Soft High Pitch Whine Heard From Power Brick: Cause of Concern?

Discussion in 'Sager and Clevo' started by darkarn, Jul 24, 2016.

Thread Status:
Not open for further replies.
  1. darkarn

    darkarn Notebook Evangelist

    Reputations:
    46
    Messages:
    655
    Likes Received:
    226
    Trophy Points:
    56
    Another strange query from me (lol): I heard some really soft high pitch whining from my power brick. I suspect it is there for quite some time (maybe since the beginning?), just that my ears have recovered recently (had temporary loss of hearing on my right ear)

    Is it something I should be worried about since I heard that such noises in desktop PSUs indicate an aging PSU?

    Thanks!
     
  2. t456

    t456 1977-09-05, 12:56:00 UTC Moderator

    Reputations:
    1,853
    Messages:
    2,514
    Likes Received:
    1,918
    Trophy Points:
    181
    That depends on whether the noise is caused by (coil) resonance or a leaking capacitor (these can also resonate). The former is harmless, but the latter can be problematic in the long run, presuming the adapter will be stressed. Finding out which it is is a bit difficult without opening it up, which in itself is a bit of a pain, too ... Chances are good it's merely resonance, since that's a rather common by-effect of using high-power components in very small packages, necessitated by a laptop adapter's small form-factor.

    Have a slim 120W adapter that made a high-pitched whine under load. It annoyed me somewhat, so opened it up and replaced the culprit with a higher rated model, solving the problem:

    [​IMG]

    Could buy a new adapter of course, but there's a chance that one too will be audible since resonance is not a technical malfunction per se, merely a by-product. Replacement parts are cheap, usually less than $1, so soldering is a nice solution even in case of leaking capacitors. Could also pad/embed the noisy component with silicone, which is exactly what that white goo is for (also silicone, non-coincidentally).
     
    ALLurGroceries likes this.
  3. darkarn

    darkarn Notebook Evangelist

    Reputations:
    46
    Messages:
    655
    Likes Received:
    226
    Trophy Points:
    56
    Wow, I didn't know there's two types of coil whine... And while I have soldered my own tube amp (and even fixed it), I am not sure if I am ready to open up the power brick to see it!

    Anyway, the whine is quite intermittent. Right now I have not heard anything. Yet.
     
  4. Meaker@Sager

    Meaker@Sager Company Representative

    Reputations:
    8,275
    Messages:
    52,263
    Likes Received:
    14,963
    Trophy Points:
    931
    Well one is coil whine, the other is a "singing" capacitor created by gases escaping the capacitor (this means it will dry out quickly).

    Most bricks do have a slight hum. You will find it varies by the load on the brick.
     
  5. darkarn

    darkarn Notebook Evangelist

    Reputations:
    46
    Messages:
    655
    Likes Received:
    226
    Trophy Points:
    56
    I hope it is just that slight hum...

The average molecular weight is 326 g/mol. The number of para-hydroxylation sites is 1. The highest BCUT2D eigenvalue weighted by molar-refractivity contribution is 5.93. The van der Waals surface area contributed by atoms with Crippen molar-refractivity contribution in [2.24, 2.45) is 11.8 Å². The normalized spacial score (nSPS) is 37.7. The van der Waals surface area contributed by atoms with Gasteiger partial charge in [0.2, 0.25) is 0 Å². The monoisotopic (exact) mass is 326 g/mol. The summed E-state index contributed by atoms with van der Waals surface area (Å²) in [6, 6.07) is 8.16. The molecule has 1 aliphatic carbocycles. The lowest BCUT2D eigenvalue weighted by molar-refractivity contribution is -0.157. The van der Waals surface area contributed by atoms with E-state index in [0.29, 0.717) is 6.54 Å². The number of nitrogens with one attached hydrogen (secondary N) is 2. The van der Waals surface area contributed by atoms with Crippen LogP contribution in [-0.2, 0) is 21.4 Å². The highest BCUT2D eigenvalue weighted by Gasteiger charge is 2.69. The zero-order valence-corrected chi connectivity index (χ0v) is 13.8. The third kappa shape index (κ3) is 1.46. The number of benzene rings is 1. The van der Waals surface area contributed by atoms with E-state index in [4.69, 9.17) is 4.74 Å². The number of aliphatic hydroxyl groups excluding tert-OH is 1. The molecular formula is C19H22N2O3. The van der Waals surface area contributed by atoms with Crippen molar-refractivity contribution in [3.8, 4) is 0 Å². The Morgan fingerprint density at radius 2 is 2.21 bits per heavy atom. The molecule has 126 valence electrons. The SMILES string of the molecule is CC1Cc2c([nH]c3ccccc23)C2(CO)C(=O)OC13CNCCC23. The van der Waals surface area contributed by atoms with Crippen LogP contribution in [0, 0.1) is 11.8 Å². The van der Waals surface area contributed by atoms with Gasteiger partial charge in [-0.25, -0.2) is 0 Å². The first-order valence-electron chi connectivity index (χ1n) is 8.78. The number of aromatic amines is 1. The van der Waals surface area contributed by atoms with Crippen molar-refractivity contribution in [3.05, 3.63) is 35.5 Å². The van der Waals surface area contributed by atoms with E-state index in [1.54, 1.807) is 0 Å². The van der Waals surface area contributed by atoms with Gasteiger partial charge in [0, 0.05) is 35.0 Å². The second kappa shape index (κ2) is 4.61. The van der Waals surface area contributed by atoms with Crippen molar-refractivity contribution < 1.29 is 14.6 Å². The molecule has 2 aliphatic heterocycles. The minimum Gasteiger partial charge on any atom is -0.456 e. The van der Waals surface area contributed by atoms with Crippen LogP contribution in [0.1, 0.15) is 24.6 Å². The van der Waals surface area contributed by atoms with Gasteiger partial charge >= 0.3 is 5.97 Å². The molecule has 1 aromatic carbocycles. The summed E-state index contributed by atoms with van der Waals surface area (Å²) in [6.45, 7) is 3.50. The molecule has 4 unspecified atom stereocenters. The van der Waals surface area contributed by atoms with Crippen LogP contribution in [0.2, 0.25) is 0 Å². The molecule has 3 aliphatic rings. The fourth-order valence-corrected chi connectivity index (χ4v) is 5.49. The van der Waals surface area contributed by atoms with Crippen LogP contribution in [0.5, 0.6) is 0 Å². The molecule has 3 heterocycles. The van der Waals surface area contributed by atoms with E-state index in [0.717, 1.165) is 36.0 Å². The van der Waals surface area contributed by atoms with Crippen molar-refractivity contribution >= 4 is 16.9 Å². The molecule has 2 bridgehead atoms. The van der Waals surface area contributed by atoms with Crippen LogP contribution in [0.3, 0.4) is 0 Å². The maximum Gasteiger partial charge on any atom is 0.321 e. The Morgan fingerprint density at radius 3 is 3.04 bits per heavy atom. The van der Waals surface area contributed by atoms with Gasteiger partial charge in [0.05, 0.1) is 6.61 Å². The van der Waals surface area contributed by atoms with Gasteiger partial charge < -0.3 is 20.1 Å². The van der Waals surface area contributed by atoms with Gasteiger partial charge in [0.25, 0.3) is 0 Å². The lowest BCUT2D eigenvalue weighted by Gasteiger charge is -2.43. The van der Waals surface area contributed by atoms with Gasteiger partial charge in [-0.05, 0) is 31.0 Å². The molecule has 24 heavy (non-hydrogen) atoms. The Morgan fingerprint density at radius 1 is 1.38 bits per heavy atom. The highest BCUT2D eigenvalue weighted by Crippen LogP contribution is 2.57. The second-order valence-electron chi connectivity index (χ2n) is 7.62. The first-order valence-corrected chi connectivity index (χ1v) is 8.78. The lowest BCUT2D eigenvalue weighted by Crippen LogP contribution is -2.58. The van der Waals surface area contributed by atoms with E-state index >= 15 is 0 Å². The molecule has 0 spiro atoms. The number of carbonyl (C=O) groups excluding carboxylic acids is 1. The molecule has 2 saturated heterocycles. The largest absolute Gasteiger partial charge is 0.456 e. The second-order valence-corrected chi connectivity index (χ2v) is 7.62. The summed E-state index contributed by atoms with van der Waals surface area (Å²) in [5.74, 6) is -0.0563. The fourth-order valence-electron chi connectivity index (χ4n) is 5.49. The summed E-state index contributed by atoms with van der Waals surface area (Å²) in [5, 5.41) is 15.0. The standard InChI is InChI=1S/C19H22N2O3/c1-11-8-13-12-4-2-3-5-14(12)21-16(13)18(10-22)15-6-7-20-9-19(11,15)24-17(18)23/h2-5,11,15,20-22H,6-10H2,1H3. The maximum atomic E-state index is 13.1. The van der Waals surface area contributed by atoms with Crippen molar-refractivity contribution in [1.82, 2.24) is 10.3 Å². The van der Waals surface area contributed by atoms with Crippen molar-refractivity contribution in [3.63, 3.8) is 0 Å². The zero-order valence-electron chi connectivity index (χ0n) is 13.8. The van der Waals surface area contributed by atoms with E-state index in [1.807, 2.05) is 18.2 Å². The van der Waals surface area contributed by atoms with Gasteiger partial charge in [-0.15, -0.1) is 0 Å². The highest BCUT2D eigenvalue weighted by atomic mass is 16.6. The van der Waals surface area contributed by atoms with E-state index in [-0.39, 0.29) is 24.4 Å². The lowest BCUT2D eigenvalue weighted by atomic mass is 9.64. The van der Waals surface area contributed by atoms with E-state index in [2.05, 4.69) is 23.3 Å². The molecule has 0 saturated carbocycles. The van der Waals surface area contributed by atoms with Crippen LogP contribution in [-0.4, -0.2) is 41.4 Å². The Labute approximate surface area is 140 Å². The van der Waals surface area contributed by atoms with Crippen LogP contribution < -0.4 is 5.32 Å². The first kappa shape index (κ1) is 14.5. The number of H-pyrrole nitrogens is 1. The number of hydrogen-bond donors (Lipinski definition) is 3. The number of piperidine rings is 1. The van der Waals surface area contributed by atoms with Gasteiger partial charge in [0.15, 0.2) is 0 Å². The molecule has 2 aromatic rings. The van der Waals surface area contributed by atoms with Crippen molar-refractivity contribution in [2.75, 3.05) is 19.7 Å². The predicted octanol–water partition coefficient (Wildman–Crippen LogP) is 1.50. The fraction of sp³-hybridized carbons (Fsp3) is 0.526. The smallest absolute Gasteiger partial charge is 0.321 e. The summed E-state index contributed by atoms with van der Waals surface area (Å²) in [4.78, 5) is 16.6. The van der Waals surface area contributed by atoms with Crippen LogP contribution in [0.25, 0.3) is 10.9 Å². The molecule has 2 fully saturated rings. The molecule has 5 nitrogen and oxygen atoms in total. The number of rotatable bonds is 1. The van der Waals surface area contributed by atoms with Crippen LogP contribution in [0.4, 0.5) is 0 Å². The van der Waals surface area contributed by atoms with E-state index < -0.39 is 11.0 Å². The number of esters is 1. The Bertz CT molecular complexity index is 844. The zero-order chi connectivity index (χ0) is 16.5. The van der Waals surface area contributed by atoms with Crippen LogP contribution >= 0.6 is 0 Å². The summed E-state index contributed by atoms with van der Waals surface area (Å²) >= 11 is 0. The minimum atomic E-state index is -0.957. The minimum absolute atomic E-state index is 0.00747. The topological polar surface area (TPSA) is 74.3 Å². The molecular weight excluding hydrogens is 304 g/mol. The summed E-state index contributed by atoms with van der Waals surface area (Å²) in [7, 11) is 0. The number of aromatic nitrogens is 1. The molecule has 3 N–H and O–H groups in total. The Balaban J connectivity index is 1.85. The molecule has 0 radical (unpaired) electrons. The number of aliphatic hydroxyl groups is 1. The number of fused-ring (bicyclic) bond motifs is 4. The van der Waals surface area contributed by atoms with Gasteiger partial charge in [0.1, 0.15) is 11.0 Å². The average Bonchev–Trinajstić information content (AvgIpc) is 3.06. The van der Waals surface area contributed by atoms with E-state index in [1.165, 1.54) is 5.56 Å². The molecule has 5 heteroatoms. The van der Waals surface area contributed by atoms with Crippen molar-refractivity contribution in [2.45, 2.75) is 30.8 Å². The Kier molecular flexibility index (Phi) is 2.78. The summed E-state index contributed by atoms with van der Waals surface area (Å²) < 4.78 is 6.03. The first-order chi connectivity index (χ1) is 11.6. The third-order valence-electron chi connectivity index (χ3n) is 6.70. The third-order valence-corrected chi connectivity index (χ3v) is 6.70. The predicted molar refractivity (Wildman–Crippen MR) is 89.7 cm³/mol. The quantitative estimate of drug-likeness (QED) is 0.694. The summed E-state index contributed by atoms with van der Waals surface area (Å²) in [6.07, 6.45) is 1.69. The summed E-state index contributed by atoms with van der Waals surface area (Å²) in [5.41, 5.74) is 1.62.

6. Support.2@XOTIC PC

    Support.2@XOTIC PC Company Representative

    Reputations:
    484
    Messages:
    3,148
    Likes Received:
    3,489
    Trophy Points:
    331
    It can be annoying but I wouldn't say it's something you need to be concerned about unless it's accompanied by some other problem. Many bricks have some sound, but few are audible above ambient room noise ,and fewer still are actually malfunctioning when they're making a noise.
     
  7. Ethrem

    Ethrem Notebook Prophet

    Reputations:
    1,404
    Messages:
    6,706
    Likes Received:
    4,735
    Trophy Points:
    431
    Quality has really gone down these days... It used to be that if anything had a whine you returned it and got another but now coil whine is everywhere so we are told to just accept it. I have two Clevo 330W bricks and neither have whine and my ancient 240W Dell brick doesn't either. It wouldn't be acceptable at all to me if they did.
     
  8. Meaker@Sager

    Meaker@Sager Company Representative

    Reputations:
    8,275
    Messages:
    52,263
    Likes Received:
    14,963
    Trophy Points:
    931
    It has always been there and many modern parts will not hum, but as frequencies increase this will become a harder and harder problem.
     
  9. Ethrem

    Ethrem Notebook Prophet

    Reputations:
    1,404
    Messages:
    6,706
    Likes Received:
    4,735
    Trophy Points:
    431
    Except we have been using the exact same A/C adapters for years. It's cheap manufacturing that's the issue in the case of power supplies.
     
  10. Meaker@Sager

    Meaker@Sager Company Representative

    Reputations:
    8,275
    Messages:
    52,263
    Likes Received:
    14,963
    Trophy Points:
    931
    As frequencies of the loads increases (eg switching speed of your cpu) the load profile on the brick changes. This can set up resonant harmonics in the power delivery and brick that will vary machine to machine. It's an incredibly complicated problem to deal with.

    I have opened some of these supplies and the caps are still the same high quality required for efficient delivery in a closed space.
     
Loading...
Thread Status:
Not open for further replies.

Share This Page